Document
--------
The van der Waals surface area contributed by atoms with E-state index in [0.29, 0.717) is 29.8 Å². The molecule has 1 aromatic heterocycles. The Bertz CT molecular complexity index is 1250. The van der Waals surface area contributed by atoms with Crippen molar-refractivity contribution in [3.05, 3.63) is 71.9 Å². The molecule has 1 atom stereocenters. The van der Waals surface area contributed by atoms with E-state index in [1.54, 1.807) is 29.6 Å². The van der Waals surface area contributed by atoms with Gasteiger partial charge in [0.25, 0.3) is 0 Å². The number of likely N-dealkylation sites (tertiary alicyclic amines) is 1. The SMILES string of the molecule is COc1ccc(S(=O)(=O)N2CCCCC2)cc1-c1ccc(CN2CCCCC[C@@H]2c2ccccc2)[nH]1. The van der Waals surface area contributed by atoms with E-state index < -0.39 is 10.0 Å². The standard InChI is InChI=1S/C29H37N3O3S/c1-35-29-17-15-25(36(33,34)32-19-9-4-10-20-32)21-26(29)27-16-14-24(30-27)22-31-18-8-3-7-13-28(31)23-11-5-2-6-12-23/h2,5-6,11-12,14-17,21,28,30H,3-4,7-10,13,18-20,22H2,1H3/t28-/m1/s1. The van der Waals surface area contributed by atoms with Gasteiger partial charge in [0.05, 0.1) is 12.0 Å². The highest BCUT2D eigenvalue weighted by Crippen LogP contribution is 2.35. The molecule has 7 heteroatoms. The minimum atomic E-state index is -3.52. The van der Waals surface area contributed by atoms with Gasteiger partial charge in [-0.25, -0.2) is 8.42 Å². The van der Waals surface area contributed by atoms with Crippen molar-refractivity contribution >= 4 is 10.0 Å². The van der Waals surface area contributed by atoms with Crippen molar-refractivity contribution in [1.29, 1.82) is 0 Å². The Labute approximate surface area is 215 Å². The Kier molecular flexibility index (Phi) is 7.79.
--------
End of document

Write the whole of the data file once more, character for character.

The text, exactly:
The van der Waals surface area contributed by atoms with E-state index in [0.29, 0.717) is 29.8 Å². The molecule has 1 aromatic heterocycles. The Bertz CT molecular complexity index is 1250. The van der Waals surface area contributed by atoms with Crippen molar-refractivity contribution in [3.05, 3.63) is 71.9 Å². The molecule has 1 atom stereocenters. The van der Waals surface area contributed by atoms with E-state index in [1.54, 1.807) is 29.6 Å². The van der Waals surface area contributed by atoms with Gasteiger partial charge in [0.25, 0.3) is 0 Å². The number of likely N-dealkylation sites (tertiary alicyclic amines) is 1. The SMILES string of the molecule is COc1ccc(S(=O)(=O)N2CCCCC2)cc1-c1ccc(CN2CCCCC[C@@H]2c2ccccc2)[nH]1. The van der Waals surface area contributed by atoms with E-state index < -0.39 is 10.0 Å². The standard InChI is InChI=1S/C29H37N3O3S/c1-35-29-17-15-25(36(33,34)32-19-9-4-10-20-32)21-26(29)27-16-14-24(30-27)22-31-18-8-3-7-13-28(31)23-11-5-2-6-12-23/h2,5-6,11-12,14-17,21,28,30H,3-4,7-10,13,18-20,22H2,1H3/t28-/m1/s1. The van der Waals surface area contributed by atoms with Gasteiger partial charge in [0.05, 0.1) is 12.0 Å². The highest BCUT2D eigenvalue weighted by Crippen LogP contribution is 2.35. The molecule has 7 heteroatoms. The minimum atomic E-state index is -3.52. The van der Waals surface area contributed by atoms with Gasteiger partial charge in [-0.25, -0.2) is 8.42 Å². The van der Waals surface area contributed by atoms with Crippen molar-refractivity contribution >= 4 is 10.0 Å². The van der Waals surface area contributed by atoms with Crippen molar-refractivity contribution in [1.29, 1.82) is 0 Å². The Labute approximate surface area is 215 Å². The Kier molecular flexibility index (Phi) is 7.79.